AN ARTS psychotherapist is helping staff at a Dorset school to see the bigger picture when it comes to improving pupils’ mental health.
Now Canford Heath Junior School has been nationally recognised as a good practice case study by the Department of Education.
Jodun Dunseath started working at the Poole school three years ago but, when the funds ran out, staff had seen such value in her work that they were determined to maintain the service through the Pupil Premium allowance, which allows schools to support more vulnerable families.
Headteacher Kate Carter said: “The feedback we have received has been overwhelmingly positive.
“One of our very vulnerable pupils is noticeably calmer and is less angry at life now. His behaviour, attitude and disposition has been much more positive.”
Ms Carter added: “Kate Middleton, on a recent visit to a school where they had an art therapist, said she believed every school should have one. We are proud that we do and that our children, particularly the ones who really need more help and support than most, can achieve their very best and most importantly, feel happy inside.”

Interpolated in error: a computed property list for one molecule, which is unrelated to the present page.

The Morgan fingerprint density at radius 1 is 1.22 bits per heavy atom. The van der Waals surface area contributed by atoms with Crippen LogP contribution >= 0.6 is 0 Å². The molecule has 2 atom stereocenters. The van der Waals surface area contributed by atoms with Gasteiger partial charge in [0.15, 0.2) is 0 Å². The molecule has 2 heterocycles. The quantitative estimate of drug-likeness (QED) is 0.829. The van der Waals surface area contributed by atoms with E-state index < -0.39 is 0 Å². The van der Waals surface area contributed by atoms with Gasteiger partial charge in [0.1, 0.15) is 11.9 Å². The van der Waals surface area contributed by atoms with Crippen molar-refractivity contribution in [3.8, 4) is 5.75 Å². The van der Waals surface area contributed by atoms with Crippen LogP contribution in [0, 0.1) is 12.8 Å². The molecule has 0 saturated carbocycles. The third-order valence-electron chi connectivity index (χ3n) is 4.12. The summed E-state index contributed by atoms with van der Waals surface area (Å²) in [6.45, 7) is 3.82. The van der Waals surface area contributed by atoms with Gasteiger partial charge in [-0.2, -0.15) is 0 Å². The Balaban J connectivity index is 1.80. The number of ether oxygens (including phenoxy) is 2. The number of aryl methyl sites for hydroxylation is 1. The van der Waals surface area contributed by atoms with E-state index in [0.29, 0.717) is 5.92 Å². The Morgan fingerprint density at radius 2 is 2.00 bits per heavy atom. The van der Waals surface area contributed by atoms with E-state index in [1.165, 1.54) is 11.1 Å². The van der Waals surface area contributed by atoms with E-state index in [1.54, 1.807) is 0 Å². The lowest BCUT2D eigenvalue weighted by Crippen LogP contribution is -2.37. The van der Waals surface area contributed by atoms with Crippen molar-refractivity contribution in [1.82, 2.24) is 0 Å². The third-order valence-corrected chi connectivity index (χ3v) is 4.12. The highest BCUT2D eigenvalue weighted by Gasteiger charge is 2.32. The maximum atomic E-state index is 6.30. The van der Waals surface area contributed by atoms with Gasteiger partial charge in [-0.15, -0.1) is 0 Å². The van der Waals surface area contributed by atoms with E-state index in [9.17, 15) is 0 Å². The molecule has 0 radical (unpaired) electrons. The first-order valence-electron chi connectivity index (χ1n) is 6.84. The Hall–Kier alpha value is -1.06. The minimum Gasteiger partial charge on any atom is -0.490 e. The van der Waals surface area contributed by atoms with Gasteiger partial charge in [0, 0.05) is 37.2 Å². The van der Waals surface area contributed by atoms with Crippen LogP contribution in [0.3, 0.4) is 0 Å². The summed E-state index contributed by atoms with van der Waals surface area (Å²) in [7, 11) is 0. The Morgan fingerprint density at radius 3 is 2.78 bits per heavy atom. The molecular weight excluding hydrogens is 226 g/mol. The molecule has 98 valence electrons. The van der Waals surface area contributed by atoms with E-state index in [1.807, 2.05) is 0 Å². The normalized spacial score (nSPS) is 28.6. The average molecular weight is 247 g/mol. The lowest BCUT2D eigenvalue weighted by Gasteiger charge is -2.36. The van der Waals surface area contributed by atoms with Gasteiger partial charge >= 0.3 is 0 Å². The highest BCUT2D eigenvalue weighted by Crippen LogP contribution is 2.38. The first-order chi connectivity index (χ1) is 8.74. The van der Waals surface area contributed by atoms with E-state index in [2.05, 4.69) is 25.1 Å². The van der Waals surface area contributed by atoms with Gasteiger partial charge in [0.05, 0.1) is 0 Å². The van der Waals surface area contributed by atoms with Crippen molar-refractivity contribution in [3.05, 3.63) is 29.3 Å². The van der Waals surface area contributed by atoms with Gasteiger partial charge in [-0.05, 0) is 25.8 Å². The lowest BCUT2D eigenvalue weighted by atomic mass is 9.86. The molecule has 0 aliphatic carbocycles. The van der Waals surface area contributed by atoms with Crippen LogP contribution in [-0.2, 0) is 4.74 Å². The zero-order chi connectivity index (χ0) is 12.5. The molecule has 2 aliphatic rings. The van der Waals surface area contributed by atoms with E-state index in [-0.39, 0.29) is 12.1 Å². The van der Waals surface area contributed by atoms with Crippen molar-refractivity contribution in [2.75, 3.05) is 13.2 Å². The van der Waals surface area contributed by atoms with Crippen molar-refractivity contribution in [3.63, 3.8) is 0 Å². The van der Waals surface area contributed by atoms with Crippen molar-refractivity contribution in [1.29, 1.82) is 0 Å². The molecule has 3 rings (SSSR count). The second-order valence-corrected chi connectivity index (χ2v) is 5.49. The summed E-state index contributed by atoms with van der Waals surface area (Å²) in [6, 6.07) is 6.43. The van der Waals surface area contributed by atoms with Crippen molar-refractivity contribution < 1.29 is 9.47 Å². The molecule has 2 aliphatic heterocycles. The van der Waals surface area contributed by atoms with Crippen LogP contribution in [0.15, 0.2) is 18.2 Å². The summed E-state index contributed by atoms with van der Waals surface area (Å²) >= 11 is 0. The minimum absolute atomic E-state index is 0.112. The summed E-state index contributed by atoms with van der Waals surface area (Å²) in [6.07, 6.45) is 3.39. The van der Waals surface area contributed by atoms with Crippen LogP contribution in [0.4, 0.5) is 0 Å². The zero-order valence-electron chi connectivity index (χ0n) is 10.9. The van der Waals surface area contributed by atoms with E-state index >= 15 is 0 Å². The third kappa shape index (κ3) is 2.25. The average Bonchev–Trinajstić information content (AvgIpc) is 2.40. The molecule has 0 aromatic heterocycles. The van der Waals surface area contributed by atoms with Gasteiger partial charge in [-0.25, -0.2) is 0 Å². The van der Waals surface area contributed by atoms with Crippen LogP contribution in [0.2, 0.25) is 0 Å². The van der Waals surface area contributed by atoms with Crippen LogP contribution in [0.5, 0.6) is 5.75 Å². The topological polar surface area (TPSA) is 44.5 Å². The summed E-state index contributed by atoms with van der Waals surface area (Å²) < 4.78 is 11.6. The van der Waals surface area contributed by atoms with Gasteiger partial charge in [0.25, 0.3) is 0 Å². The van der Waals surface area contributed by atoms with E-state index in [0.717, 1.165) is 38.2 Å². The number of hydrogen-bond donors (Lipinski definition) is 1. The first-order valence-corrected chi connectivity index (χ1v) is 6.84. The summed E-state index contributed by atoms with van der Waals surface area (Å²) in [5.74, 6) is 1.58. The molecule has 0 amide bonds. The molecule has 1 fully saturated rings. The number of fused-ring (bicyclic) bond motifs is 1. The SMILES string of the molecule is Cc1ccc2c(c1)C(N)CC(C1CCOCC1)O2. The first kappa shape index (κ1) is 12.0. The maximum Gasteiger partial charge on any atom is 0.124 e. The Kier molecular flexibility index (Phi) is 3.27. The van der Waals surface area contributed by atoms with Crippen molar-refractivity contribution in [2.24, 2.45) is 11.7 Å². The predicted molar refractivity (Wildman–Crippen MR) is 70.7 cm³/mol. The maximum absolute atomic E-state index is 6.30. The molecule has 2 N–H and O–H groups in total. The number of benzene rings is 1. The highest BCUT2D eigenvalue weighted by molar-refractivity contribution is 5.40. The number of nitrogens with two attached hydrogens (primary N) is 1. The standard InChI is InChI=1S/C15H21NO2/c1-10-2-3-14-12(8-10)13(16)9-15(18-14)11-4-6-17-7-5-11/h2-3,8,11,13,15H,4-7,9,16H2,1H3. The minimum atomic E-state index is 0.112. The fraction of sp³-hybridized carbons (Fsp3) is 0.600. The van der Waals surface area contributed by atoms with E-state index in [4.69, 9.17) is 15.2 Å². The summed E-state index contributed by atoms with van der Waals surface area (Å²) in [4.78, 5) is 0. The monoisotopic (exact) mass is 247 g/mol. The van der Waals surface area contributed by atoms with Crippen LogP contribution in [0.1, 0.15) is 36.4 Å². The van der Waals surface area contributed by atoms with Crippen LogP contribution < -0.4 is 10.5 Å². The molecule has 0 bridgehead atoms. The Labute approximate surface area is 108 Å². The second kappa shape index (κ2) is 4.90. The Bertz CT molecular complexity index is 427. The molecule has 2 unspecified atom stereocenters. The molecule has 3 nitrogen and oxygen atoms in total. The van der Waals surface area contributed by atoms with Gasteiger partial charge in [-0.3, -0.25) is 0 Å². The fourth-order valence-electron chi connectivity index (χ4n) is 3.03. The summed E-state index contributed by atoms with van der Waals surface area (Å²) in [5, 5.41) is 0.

Jodun explains that art psychotherapy uses creativity as a way of communication through drama, clay, painting and art materials.
“It is not about being good at art – it is about helping them to find a new language.
“It gives the power of expression to those who cannot express themselves verbally.
“And there is a greater need for this than ever as there is so much more pressure on children through social media and family breakdown.
“If a child has emotional baggage they can lose their motivation to learn.”
Jodun added: “It’s a hard job at times but it has many rewards, especially when you can bring about change, not just in a child’s education, but also their emotional well being and family relationships too.”